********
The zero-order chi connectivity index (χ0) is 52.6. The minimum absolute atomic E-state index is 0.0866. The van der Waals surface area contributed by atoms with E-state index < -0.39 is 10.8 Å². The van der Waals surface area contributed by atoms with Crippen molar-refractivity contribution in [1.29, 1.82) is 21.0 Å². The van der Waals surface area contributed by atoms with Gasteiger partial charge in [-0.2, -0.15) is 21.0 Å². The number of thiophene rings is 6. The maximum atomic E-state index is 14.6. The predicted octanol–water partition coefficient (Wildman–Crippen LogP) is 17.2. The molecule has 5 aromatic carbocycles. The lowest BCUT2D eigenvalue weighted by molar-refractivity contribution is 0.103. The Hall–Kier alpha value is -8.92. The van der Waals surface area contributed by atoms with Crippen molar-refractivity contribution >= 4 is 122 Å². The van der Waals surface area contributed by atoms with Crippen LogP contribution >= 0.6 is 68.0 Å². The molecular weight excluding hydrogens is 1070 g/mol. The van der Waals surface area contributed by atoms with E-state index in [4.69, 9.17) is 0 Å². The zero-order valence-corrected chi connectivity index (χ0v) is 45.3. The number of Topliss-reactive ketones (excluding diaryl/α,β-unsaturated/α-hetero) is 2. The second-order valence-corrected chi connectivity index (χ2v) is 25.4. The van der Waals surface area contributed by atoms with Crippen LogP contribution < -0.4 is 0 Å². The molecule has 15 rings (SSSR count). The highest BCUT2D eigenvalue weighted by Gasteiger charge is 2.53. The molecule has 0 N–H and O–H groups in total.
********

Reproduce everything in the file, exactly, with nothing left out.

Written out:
The zero-order chi connectivity index (χ0) is 52.6. The minimum absolute atomic E-state index is 0.0866. The van der Waals surface area contributed by atoms with E-state index < -0.39 is 10.8 Å². The van der Waals surface area contributed by atoms with Crippen molar-refractivity contribution in [1.29, 1.82) is 21.0 Å². The van der Waals surface area contributed by atoms with Gasteiger partial charge in [-0.2, -0.15) is 21.0 Å². The number of thiophene rings is 6. The maximum atomic E-state index is 14.6. The predicted octanol–water partition coefficient (Wildman–Crippen LogP) is 17.2. The molecule has 5 aromatic carbocycles. The lowest BCUT2D eigenvalue weighted by molar-refractivity contribution is 0.103. The Hall–Kier alpha value is -8.92. The van der Waals surface area contributed by atoms with Crippen molar-refractivity contribution >= 4 is 122 Å². The van der Waals surface area contributed by atoms with Crippen LogP contribution >= 0.6 is 68.0 Å². The molecular weight excluding hydrogens is 1070 g/mol. The van der Waals surface area contributed by atoms with E-state index in [4.69, 9.17) is 0 Å². The zero-order valence-corrected chi connectivity index (χ0v) is 45.3. The number of Topliss-reactive ketones (excluding diaryl/α,β-unsaturated/α-hetero) is 2. The second-order valence-corrected chi connectivity index (χ2v) is 25.4. The van der Waals surface area contributed by atoms with Crippen LogP contribution < -0.4 is 0 Å². The molecule has 15 rings (SSSR count). The highest BCUT2D eigenvalue weighted by Gasteiger charge is 2.53. The molecule has 0 N–H and O–H groups in total.